Code Reviews are First-Class Citizens
Code reviews are an integral part of our daily work as engineers. They help us reduce bugs, share knowledge, collaborate asynchronously, build rapport, feel recognized, and most importantly, keep software maintainable. Diligent code reviews can save the team from insidious architectural mistakes that may hinder all future development. So why do we often treat them as second-rate citizens, a distraction in the way of shipping? Why is it wrong for a good day of work to consist entirely of leaving PR feedback? Why do we try to sneak reviews past stakeholders, and outright skip them in the face of movable deadlines? There are definitely reasons for it, but whatever they are, it might help to take a deeper look at your engineering culture. I believe that in a growing (and especially geographically distributed) company, engineering success is predicated on embracing code reviews as first-class citizens, with full stakeholder buy-in.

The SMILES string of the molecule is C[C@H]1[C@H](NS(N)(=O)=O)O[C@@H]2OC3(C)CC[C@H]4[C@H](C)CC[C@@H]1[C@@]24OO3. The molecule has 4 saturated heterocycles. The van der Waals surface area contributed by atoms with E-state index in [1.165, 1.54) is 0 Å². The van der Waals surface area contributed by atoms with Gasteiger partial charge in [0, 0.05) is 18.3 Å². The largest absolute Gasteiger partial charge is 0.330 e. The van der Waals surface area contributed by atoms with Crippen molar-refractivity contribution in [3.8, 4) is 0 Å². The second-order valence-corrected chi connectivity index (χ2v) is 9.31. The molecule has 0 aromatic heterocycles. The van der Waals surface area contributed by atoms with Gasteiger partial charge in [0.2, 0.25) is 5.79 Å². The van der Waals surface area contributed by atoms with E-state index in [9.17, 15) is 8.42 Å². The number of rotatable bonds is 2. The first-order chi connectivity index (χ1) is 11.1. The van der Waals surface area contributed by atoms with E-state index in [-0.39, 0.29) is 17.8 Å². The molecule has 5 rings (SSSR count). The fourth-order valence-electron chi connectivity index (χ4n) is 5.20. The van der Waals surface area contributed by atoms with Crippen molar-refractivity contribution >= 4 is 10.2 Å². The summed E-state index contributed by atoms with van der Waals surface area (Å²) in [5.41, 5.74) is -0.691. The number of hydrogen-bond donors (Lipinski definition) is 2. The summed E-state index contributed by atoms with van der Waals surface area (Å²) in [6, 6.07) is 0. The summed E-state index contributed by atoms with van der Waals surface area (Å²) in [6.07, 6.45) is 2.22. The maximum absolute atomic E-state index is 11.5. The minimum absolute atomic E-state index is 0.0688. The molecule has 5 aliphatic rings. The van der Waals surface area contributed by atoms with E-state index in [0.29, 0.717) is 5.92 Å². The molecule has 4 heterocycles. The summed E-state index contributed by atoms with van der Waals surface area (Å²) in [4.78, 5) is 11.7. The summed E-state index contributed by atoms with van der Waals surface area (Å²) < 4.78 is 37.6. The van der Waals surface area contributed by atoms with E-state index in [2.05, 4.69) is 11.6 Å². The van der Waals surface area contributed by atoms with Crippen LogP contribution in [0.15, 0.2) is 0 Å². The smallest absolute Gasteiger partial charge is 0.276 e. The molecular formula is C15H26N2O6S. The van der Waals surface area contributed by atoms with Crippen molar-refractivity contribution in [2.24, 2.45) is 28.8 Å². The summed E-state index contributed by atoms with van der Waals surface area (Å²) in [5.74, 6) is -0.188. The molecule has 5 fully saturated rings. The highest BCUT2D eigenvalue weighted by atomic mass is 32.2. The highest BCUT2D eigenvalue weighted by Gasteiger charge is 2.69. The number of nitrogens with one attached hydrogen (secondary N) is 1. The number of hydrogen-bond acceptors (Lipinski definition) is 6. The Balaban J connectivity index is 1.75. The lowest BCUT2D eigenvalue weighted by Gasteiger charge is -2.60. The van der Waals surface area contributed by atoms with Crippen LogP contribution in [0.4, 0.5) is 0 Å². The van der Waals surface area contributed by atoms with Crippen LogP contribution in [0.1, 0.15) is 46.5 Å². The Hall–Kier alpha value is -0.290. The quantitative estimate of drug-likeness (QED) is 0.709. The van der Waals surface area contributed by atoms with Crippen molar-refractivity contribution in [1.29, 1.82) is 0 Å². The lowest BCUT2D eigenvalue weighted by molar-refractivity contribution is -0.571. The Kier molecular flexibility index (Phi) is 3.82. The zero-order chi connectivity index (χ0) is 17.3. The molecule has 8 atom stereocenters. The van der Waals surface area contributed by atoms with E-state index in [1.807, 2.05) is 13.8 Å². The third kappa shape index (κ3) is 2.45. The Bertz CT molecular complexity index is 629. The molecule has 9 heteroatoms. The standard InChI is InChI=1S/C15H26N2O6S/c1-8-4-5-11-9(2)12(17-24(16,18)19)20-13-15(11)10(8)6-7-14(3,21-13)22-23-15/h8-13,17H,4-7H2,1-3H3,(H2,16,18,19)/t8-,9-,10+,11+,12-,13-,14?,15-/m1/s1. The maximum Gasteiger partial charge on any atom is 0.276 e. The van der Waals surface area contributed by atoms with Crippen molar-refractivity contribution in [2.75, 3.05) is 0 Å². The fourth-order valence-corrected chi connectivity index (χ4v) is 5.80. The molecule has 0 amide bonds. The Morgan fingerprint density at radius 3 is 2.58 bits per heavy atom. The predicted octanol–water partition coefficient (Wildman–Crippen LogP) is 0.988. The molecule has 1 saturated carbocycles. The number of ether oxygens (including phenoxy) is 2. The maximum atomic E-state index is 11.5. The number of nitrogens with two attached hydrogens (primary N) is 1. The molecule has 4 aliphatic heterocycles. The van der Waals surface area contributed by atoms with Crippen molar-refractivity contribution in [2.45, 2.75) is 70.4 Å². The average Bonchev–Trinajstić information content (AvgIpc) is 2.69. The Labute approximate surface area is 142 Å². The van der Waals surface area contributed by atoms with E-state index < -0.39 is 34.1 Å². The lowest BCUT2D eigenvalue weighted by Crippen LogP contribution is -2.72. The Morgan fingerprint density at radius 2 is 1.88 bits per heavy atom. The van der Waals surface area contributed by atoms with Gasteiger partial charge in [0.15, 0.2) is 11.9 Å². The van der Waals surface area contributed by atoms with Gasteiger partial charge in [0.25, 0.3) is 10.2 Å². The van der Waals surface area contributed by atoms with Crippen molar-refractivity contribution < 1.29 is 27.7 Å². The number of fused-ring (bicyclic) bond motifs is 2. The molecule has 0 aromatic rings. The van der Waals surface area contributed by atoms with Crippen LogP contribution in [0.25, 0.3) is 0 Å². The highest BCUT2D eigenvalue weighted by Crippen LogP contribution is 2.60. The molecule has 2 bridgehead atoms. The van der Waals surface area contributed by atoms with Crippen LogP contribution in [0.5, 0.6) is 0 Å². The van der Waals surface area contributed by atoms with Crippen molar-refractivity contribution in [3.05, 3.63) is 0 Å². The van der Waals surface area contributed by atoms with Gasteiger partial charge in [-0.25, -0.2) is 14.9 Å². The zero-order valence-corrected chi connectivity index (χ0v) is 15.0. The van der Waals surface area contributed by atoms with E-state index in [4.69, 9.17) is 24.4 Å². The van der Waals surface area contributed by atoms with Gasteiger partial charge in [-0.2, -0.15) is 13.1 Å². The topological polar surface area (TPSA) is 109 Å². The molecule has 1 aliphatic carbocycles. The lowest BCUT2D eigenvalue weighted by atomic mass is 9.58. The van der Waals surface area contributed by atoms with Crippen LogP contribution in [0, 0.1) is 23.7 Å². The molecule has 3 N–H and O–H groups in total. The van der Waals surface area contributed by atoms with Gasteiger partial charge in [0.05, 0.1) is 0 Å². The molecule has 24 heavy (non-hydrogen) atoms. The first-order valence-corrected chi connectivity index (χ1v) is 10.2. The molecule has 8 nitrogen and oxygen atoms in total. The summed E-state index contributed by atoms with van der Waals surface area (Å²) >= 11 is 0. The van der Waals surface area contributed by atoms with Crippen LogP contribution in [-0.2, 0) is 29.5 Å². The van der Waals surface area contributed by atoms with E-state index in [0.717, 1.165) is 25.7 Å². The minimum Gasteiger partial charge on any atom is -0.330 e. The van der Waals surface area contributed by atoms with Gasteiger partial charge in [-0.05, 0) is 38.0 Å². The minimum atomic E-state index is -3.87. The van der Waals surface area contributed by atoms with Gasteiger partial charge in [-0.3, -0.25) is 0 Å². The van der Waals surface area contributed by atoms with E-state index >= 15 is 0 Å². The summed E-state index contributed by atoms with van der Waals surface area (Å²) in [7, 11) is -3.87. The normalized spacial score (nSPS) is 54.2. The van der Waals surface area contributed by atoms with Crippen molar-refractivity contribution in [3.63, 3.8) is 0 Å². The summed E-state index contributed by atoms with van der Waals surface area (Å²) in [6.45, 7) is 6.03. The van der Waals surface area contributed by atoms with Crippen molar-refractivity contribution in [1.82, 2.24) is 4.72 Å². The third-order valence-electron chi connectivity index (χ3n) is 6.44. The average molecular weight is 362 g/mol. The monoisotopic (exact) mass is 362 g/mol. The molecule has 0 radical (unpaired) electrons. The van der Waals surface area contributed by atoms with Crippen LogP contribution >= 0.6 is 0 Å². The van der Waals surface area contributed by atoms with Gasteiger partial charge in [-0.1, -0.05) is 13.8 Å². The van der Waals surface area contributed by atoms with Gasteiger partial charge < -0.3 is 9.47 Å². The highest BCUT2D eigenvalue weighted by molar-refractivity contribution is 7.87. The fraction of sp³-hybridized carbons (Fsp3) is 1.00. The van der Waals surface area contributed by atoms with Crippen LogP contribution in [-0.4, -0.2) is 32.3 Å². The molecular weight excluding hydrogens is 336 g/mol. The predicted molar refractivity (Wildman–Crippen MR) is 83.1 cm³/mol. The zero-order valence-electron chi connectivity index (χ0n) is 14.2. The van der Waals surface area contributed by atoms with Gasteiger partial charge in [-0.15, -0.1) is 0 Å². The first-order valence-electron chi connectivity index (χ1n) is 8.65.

Writing Under Pressure 👂📣
To members of the computer generation it’s no surprise that it is easy to accidentally come off dry, dismissive, judgmental, or worse in text. This is exacerbated by constantly putting out fires and missing deadlines while trying to leave feedback. On the receiving end, people most likely take pride in their work, and are attuned to listen carefully. Reading PR comments then becomes sort of like putting your ear directly onto an active megaphone. This is why I believe that rushed code reviews are harmful to engineering culture. All this pressure makes being kind and considerate a more difficult challenge than it has to be. If your company is a burning tornado, fixing that could be a crucial step towards mindful… everything, let alone code reviews.
Over the years in the industry I’ve compiled a list of my favorite code review practices. Here they are in no particular order.
1. Advocate for the Reviewee
Approach each comment from the position of respect for author’s work and decisions